Posted by: MS | 2009-03-31

Anger triggers

The moment i have an altercation with anybody, husband, work associates, etc. i can feel the headache develop in my brian. its so bad, because i' m a very, very sensitive person, and I take things too personally at times. i am trying to not take things so personally, and take herbal calming medicine when things get bad. I also wake up with headaches every morning, and my hubby says i grind my teeth when i sleep. so i think these headaches are caused from stress. i have started taking herbal tranquilizers before going to bed to try and stop the grinding of my teeth, and also to prevent waking up with a headache. i also take panado at least once a day, mostly twice a day. i refuse to take any other painkillers because i have to take panado so often. I don' t want MOH headaches. I went to see a doctor a few months ago for my headaches and was diagnosed as depressed, the doctor put me on prozac, and i have now stopped taking them about 2 months ago because i don' t believe i' m depressed, i just suffer from headaches all the time, and that' s whats getting me down. do you have any suggestions for me.

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Our expert says:
Expert ImageHeadache expert

Dear MS,

Stress is recognised as one of the commonest triggers for headaches and migraines. There are three important factors to bear in mind with regard to the relationship between stress and headaches:

1 We all have stress to varying degrees, but only in 20% of people does it bring on a headache
2 Most people cannot change their circumstances, so their stress levels cannot be reduced, e.g., we can’t change our job, our financial status, interpersonal relationships, the crime rate, the traffic – the list is endless.
3 There is a vicious cycle, with stress causing more headaches, and headaches in turn causing more stress. There is, however a benefit to this, in that if the headaches are prevented, the patients stress levels often decrease dramatically.

Even so, it is still possible to successfully prevent stress from causing headaches. To do so it is important to understand how stress causes headaches – What is the mechanism? Stress itself is not painful, so how then does it cause pain? Once we have this understanding, it is possible in most people to break the link between headache and stress. Most headache and migraine sufferers have increased tension in the muscles of the head and neck. When one is stressed the tension in these muscles is increased still further, and the muscles become painful, leading to headache. In these patients, if the underlying muscle tension is reduced, then the increased tension caused by stress is no longer enough to cause pain.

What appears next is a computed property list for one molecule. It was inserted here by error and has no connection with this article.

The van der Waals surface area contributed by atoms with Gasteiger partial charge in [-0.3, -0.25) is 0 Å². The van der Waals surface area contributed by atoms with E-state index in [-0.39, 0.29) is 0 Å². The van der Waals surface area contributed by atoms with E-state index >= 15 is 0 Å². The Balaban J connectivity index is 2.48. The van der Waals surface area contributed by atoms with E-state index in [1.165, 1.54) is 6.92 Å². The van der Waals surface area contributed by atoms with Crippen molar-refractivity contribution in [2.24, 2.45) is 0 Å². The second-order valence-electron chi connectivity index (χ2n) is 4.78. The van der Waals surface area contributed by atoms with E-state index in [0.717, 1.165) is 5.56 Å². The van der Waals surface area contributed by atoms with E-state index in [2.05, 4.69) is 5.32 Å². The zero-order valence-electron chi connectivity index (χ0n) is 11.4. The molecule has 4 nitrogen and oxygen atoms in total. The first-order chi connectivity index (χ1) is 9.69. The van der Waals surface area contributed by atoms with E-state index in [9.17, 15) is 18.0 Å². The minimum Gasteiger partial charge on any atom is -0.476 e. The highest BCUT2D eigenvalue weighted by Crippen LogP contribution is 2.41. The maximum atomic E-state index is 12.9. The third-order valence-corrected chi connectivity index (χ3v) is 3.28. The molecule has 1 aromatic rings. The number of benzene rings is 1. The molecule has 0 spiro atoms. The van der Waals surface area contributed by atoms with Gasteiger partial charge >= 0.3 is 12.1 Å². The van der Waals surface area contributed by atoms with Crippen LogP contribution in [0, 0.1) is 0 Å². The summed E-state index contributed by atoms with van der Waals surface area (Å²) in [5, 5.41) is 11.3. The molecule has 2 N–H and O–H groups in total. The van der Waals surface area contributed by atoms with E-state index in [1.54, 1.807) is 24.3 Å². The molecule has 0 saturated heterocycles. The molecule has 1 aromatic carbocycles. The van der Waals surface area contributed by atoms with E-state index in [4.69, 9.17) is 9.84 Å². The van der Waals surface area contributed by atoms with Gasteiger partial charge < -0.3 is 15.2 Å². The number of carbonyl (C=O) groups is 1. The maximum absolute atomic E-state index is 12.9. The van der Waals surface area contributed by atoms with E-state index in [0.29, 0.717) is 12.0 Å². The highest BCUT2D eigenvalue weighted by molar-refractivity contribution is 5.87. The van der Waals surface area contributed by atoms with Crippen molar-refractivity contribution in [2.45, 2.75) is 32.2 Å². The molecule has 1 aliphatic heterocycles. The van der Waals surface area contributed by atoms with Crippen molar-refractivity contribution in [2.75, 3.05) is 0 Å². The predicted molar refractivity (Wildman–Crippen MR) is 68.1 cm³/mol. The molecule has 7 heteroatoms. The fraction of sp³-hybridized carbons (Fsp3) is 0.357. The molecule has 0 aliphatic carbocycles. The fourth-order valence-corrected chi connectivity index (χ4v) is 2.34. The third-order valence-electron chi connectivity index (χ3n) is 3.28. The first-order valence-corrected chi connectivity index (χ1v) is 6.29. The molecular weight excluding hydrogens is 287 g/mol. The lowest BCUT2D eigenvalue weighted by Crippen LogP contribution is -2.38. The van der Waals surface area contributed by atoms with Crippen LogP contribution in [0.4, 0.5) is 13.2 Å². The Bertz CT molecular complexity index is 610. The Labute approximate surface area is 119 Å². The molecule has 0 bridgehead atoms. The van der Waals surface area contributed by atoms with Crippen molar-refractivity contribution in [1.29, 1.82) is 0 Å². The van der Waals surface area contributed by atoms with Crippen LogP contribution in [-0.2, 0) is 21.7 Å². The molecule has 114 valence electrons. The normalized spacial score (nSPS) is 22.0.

Even in patients who have increased muscle tension though, there may be other influences contributing to the problem, and the investigation should not be confined to the muscles alone, as this may lead to only part of the problem being treated. The correct method is by a “multidisciplinary” approach. This must include an assessment of the tension in the head and neck muscles. There are so many different structures in the head and neck are, all of which can be involved in the headache process, that no single specialist can have all the knowledge necessary to make a comprehensive assessment and diagnosis. For this reason, the combined the expertise of different specialists who would normally treat headache patients in isolation, are co-ordinated into a single more comprehensive body of knowledge. This enables a more comprehensive treatment plan, in which all the contributing factors are addressed.

Headache sufferers often have a poor Quality of Life due to the constant pain and associated symptoms. For a free assessment of how your headaches are affecting your Quality of Life, click on

This information has been supplied and checked by the multidisciplinary team of specialists at The Headache Clinic, in association with The International Headache Society and the South African Institute of Headache and Migraine Science. For consultation with these specialists, call The Headache Clinic on 0861 678 911 (Johannesburg, Durban, Cape Town).

The information provided does not constitute a diagnosis of your condition. You should consult a medical practitioner or other appropriate health care professional for a physical exmanication, diagnosis and formal advice. Health24 and the expert accept no responsibility or liability for any damage or personal harm you may suffer resulting from making use of this content.

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